Karl Marx (1818–1883) was a German Marxist philosopher. Author of Das Kapital and The Communist Manifesto (with Engels) Marx argued that a Communist revolution to overthrow Capitalist society was an inevitable consequence of historical progress. Indeed, Karl Marx wrote some of the most revolutionary philosophical content ever produced.
Upon arriving in London, Marx took up work with fellow German Friedrich Engels. Together, they devised an assessment of class, society, and power dynamics that revealed deep inequalities, and exposed the economic prerogatives for state-sponsored violence, oppression, and war. Marx predicted that the inequalities and violence inherent in capitalism would ultimately lead to its collapse. From its ashes would rise a new socialist system, a classless society where all participants (as opposed to just wealthy private owners) have access to the means for production. What made the Marxist system of thought so impactful though was its innate call to action, couched in Marx’s advocacy for a working class revolution aimed at overthrowing an unequal system. The philosophy underlying Marxism, and his revolutionary fervor, would ripple throughout the world, ultimately transforming entire spheres of thought in places like Soviet Russia, Eastern Europe, and Red China. In many ways, Karl Marx presided over a philosophical revolution that continues in the present day in myriad forms of communism, socialism, socialized democracy, and grassroots political organization.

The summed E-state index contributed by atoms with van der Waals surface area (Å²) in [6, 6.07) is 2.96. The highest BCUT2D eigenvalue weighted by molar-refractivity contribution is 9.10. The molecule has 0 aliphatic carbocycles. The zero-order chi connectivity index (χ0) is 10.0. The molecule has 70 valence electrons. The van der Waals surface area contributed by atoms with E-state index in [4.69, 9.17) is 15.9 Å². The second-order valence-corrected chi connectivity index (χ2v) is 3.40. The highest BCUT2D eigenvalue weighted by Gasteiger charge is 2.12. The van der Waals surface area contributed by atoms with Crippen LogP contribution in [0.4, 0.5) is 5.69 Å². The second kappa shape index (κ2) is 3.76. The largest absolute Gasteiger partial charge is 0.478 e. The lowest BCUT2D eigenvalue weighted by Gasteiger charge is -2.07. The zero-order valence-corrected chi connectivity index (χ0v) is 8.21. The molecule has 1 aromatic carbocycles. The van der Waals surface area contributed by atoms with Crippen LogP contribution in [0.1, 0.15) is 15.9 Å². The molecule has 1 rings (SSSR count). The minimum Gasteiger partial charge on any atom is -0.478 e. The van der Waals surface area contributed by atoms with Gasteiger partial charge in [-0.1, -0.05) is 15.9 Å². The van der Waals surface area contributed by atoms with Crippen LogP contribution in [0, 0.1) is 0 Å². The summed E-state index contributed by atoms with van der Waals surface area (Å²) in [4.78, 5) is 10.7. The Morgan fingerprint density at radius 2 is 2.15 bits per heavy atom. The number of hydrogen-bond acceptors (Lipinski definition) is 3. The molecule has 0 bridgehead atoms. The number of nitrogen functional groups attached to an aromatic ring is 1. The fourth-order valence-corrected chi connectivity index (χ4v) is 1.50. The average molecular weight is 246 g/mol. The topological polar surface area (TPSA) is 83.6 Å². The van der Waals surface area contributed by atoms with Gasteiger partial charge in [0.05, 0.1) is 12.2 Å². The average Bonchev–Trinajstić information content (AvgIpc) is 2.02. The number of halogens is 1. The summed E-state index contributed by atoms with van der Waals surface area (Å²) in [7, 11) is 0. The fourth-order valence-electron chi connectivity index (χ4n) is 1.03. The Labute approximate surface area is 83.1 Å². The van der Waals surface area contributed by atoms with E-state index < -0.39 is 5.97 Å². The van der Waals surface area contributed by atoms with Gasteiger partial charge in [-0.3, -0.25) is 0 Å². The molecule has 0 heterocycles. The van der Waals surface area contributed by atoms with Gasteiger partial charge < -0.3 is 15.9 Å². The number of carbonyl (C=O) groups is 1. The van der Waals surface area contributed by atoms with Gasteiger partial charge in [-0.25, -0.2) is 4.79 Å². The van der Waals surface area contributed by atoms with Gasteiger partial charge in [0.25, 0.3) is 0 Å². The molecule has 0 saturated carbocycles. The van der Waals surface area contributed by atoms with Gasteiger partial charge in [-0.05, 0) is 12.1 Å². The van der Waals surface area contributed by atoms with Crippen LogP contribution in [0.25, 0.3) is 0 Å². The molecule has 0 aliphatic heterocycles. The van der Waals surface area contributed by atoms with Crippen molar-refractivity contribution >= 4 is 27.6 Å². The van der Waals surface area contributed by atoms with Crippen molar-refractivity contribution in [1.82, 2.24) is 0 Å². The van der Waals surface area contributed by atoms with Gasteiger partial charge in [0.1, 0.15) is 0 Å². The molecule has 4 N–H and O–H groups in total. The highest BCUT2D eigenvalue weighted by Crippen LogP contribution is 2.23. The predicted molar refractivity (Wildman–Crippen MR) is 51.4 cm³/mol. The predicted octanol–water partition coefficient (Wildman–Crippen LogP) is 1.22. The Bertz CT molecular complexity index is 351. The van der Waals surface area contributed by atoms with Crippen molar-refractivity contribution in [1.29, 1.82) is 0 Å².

Marx’s Big Ideas
- Advocated a view called historical materialism, arguing for the demystification of thought and idealism in favor of closer acknowledgement of the physical and material actions shaping the world;
- Argued that societies develop through class struggle, and that this would ultimately lead to the dismantling of capitalism;
- Characterized capitalism as a production system in which there are inherent conflicts of interest between the bourgeoisie (the ruling class), and the proletariat (the working class), and that these conflicts are couched in the idea that the latter must sell their labor to the former for wages that offer no stake in production.